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  • Port Control

    In many european ports,you find numerous craft including RIBs and Fast Patrol Boats,carrying out spot checks on visiting vessels. Should the Naval service,or even the NSR have such a role?
    In Europort,it is not uncommon to be boarded by Customs,Emmigration and River Police all at the same time. And dont forget the Pilot.
    I have seen the Garda Boat in cork Harbour,once,during the visit of a US Naval vessel,since then its a free for all. The Customs have a high powered RIB also,but it is usually only out when there is intelligence on incoming "cargo".
    Should the Naval service provide a better presence in our harbours,given the amount of smuggling that is going on? Failing that,should the garda have more than one pleasure boat on the shannon doing the job?
    Fail to prepare....prepare to FAIL!

  • #2
    I agree Farel'.

    The NSR is a very under-utilised branch of the Defence Forces. It could provide Port Control countrywide. This is currently one of it's official tasks however, in reality, it is not equipped for the role.

    Yet another case of shortsightness and lack of imagination on the government's part. (i.e. a voulnteer service that would cost little to equip and could provide much needed security/intercept capabilities).

    Silver.
    IRISH AIR CORPS - Serving the Nation.

    Comment


    • #3
      Ship's master gets suspended sentence

      May 28, 2003

      (17:20) A ship's master who pleaded guilty to being drunk and in charge of a trawler in Cork Harbour last December, has been given a six month suspended sentence.

      35-year-old Declan Cummins from Arthurstown, New Ross, was also fined €875.

      It is understood this was the first prosecution of its kind in the history of the state.


      Cobh District Court was told how the trawler, Silver Harvest, was seen moving erratically in and out of the shipping lane and nearly colliding with the jetty and pipeline at the Whitegate oil refinery on 8 December last year.
      This is what I am talking about. Who would be responsible for this?

      Jennie O'Sullivan reports from Cobh, Co Cork 56K
      Fail to prepare....prepare to FAIL!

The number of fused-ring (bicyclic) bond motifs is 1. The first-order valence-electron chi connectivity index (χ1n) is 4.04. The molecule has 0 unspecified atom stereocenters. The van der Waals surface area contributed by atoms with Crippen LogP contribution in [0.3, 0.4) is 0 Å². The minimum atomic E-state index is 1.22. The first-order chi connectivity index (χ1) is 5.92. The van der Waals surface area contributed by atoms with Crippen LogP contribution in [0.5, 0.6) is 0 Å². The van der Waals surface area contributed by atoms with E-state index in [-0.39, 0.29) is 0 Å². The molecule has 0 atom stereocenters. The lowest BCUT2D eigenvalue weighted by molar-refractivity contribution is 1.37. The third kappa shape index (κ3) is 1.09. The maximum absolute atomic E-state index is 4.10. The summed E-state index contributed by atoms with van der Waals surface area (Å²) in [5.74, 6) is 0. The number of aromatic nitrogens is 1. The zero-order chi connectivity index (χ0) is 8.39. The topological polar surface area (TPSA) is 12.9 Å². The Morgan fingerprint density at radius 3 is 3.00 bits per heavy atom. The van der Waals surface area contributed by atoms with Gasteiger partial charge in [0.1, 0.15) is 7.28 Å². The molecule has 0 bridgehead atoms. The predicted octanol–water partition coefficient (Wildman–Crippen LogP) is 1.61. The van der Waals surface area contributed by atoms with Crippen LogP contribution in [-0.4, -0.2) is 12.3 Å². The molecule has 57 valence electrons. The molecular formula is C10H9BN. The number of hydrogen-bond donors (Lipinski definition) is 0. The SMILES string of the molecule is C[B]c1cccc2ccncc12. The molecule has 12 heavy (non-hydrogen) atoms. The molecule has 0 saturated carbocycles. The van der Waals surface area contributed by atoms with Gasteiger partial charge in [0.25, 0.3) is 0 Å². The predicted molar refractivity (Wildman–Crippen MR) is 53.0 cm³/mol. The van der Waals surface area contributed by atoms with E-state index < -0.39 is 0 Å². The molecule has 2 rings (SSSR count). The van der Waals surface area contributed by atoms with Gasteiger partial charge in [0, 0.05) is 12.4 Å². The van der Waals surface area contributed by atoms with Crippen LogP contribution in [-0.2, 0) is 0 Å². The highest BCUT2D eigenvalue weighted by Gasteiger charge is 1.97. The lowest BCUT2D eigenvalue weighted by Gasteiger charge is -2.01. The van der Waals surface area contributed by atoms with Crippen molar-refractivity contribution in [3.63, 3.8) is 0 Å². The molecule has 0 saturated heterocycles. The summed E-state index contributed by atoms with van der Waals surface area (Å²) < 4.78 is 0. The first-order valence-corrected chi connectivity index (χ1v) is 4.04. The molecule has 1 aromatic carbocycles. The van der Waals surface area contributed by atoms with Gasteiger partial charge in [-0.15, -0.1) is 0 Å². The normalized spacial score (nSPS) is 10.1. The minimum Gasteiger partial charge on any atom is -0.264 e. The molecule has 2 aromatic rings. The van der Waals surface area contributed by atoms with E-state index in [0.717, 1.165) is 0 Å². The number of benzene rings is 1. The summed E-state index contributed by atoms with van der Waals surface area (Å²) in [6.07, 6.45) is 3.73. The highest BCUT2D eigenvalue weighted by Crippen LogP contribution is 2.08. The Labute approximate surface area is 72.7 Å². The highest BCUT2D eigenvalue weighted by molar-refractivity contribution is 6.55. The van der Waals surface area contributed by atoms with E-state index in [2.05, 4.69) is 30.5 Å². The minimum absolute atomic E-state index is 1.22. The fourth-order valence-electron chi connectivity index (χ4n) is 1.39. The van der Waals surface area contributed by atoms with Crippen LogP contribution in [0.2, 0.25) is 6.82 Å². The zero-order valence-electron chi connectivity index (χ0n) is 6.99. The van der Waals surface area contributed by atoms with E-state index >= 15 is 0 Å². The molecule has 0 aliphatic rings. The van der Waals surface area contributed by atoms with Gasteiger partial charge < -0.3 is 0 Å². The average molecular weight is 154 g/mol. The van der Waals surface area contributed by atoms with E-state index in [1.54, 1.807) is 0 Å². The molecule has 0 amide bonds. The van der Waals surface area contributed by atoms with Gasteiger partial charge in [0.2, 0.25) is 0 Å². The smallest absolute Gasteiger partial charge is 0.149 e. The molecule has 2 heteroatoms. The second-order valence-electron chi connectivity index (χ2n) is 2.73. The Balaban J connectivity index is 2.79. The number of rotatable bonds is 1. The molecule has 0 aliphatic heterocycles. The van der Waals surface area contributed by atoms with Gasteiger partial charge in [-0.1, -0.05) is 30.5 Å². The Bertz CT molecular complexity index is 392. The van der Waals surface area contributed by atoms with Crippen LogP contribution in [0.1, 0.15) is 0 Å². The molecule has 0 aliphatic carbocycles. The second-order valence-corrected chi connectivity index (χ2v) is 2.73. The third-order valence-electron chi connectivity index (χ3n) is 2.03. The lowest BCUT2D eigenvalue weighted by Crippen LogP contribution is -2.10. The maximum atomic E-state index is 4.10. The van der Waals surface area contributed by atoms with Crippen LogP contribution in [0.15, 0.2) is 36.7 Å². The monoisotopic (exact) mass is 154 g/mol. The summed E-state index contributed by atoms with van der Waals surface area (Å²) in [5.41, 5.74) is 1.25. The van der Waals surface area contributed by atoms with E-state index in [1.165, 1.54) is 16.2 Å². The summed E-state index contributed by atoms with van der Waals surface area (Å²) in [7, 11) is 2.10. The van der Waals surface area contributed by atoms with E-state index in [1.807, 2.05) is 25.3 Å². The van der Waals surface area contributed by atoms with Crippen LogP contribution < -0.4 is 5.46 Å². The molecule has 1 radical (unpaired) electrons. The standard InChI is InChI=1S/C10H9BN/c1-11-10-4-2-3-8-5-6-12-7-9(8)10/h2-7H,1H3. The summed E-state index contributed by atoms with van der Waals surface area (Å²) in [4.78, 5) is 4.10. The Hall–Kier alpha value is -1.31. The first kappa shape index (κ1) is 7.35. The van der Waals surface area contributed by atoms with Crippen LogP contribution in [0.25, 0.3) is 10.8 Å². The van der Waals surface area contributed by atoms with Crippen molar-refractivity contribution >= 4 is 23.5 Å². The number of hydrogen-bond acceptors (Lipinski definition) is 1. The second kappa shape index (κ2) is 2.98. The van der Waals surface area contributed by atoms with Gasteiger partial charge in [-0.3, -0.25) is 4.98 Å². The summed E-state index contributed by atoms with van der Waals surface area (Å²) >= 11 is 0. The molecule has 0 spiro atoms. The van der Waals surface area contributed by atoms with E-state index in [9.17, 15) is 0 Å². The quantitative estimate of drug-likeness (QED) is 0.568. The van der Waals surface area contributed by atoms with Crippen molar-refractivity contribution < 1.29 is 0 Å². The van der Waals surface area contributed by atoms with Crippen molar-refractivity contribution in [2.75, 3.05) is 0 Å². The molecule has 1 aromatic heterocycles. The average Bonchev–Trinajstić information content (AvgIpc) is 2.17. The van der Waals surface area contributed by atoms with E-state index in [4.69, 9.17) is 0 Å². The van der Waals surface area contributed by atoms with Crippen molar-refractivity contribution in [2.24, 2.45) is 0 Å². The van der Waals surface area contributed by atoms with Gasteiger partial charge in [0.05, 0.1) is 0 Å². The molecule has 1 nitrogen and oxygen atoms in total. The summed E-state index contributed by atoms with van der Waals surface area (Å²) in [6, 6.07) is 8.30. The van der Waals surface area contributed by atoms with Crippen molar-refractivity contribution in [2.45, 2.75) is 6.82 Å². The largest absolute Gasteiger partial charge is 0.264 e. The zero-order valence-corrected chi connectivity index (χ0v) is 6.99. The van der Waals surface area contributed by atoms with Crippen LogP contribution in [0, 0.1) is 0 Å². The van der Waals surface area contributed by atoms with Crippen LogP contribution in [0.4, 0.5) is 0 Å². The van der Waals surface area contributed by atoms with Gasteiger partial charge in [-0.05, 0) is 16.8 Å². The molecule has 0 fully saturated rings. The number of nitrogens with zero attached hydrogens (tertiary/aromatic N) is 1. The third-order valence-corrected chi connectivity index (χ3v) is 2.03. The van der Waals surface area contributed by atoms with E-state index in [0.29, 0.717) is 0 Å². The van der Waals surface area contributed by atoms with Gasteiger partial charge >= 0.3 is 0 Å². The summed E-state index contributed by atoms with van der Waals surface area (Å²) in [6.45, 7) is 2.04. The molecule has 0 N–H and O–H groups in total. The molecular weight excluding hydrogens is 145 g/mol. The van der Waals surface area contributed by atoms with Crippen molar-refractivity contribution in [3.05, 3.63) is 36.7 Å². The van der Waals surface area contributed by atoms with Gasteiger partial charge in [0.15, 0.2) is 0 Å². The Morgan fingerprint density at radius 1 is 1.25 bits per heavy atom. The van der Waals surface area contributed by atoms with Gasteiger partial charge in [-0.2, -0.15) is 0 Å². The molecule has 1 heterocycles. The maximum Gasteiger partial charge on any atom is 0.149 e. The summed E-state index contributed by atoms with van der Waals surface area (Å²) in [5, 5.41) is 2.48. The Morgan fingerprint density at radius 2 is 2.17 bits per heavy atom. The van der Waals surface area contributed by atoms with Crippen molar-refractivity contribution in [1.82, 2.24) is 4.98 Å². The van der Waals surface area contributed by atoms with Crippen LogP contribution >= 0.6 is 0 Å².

Comment


      • #4
        I think this could fit in this category also.
        From De Paper
        Trawler owner may face prosecution


        By Seán McCárthaigh
        THE owner of a trawler which sank off the coast of Co Wexford last year could face criminal prosecution after the official report into the accident found the boat was “unseaworthy, overloaded and unstable”.
        Five people, including three generations of the same family, died when the Pisces sank on a fishing trip shortly after leaving Fethard-on-Sea on July 28.

        The investigation by the Marine Casualty Investigation Board (MCIB) concluded that several lives could have been saved if there had been sufficient life-saving equipment on board the Pisces.

        The five who died were New Ross undertaker, Jim Cooney, his son-in-law, Seamus Doyle; his 14-year-old grandson, Mark Doyle and their two friends Martin Roche and John Cullen.

        Four others on board the Pisces, including its owner and captain, Patrick Barden, were rescued from the sea by the skipper of the St Coran, Tommy Roche, who was praised for his quick reaction to a distress message from the sinking vessel.

        Speaking in Dublin yesterday, the MCIB chairman John O’Donnell said there was a requirement for a “tightening up” of policing on marine safety and licensing issues. “I don’t think enough spot checks happen and standards have to be raised throughout Ireland,” he said.

        He said there were gaps between the Department of Marine and the gardaí as to the enforcement of legislation in the area. In particular, the MCIB chairman said there should be increased liaison between the two bodies to ensure more spot checks on vessels.

        The Pisces report also issued 20 recommendations, calling for improved legislation and greater enforcement of existing codes and practices regarding marine safety.

        Mr O’Donnell said the board was precluded from attributing fault or blame for any accident. The Director of Public Prosecutions, James Hamilton, who had sought to delay publication of the report, has still to decide whether any prosecution will arise out of the tragedy.

        An examination of the wreck of the Pisces found major defects including rotten timbers, inadequate pumping systems and poor stability. The report also noted the Pisces did not hold a passenger boat licence as required for use as a commercial sea fishing vessel. It also failed to comply with legal requirements on safety and radio equipment.

        The MCIB rejected claims by Mr Barden that all the faults identified in the report had resulted from the recovery and salvage operation on the Pisces. Several relatives of the victims have called for the boat’s owner to be prosecuted.

        Mr O’Donnell also expressed concern that the number of fatalities from marine accidents had increased from six in 2002 to 13 so far this year up to the start of May.

        Mr O’Donnell said the board was precluded from attributing fault or blame for any accident. The Director of Public Prosecutions, James Hamilton, who had sought to delay publication of the report, has still to decide whether any prosecution will arise out of the tragedy.

        An examination of the wreck of the Pisces found major defects including rotten timbers, inadequate pumping systems and poor stability. The report also noted the Pisces did not hold a passenger boat licence as required for use as a commercial sea fishing vessel. It also failed to comply with legal requirements on safety and radio equipment.

        The MCIB rejected claims by Mr Barden that all the faults identified in the report had resulted from the recovery and salvage operation on the Pisces. Several relatives of the victims have called for the boat’s owner to be prosecuted.

        Mr O’Donnell also expressed concern that the number of fatalities from marine accidents had increased from six in 2002 to 13 so far this year up to the start of May.